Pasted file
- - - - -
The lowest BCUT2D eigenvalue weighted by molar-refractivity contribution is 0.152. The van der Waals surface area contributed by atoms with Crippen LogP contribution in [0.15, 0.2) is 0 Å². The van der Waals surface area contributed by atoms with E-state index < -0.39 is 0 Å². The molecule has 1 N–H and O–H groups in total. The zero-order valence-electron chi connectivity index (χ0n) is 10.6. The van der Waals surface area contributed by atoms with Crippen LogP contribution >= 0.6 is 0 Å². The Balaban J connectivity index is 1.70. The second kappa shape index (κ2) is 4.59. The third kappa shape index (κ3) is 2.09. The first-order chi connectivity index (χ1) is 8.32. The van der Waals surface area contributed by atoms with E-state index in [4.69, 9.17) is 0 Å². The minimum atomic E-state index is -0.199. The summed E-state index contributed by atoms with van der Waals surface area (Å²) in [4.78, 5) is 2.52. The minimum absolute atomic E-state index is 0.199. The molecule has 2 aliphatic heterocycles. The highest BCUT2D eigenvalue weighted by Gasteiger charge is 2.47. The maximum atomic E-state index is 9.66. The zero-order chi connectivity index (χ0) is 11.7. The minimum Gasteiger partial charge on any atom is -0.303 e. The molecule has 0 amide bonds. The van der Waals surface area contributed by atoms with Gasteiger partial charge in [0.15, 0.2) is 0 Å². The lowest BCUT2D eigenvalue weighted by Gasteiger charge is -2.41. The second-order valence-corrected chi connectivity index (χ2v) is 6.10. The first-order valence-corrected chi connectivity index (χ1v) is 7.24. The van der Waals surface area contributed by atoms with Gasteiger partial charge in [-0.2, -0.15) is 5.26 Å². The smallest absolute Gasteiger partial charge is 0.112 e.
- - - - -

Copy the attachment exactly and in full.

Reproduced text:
The lowest BCUT2D eigenvalue weighted by molar-refractivity contribution is 0.152. The van der Waals surface area contributed by atoms with Crippen LogP contribution in [0.15, 0.2) is 0 Å². The van der Waals surface area contributed by atoms with E-state index < -0.39 is 0 Å². The molecule has 1 N–H and O–H groups in total. The zero-order valence-electron chi connectivity index (χ0n) is 10.6. The van der Waals surface area contributed by atoms with Crippen LogP contribution >= 0.6 is 0 Å². The Balaban J connectivity index is 1.70. The second kappa shape index (κ2) is 4.59. The third kappa shape index (κ3) is 2.09. The first-order chi connectivity index (χ1) is 8.32. The van der Waals surface area contributed by atoms with E-state index in [4.69, 9.17) is 0 Å². The minimum atomic E-state index is -0.199. The summed E-state index contributed by atoms with van der Waals surface area (Å²) in [4.78, 5) is 2.52. The minimum absolute atomic E-state index is 0.199. The molecule has 2 aliphatic heterocycles. The highest BCUT2D eigenvalue weighted by Gasteiger charge is 2.47. The maximum atomic E-state index is 9.66. The zero-order chi connectivity index (χ0) is 11.7. The minimum Gasteiger partial charge on any atom is -0.303 e. The molecule has 0 amide bonds. The van der Waals surface area contributed by atoms with Gasteiger partial charge in [0.15, 0.2) is 0 Å². The lowest BCUT2D eigenvalue weighted by Gasteiger charge is -2.41. The second-order valence-corrected chi connectivity index (χ2v) is 6.10. The first-order valence-corrected chi connectivity index (χ1v) is 7.24. The van der Waals surface area contributed by atoms with Gasteiger partial charge in [-0.2, -0.15) is 5.26 Å². The smallest absolute Gasteiger partial charge is 0.112 e.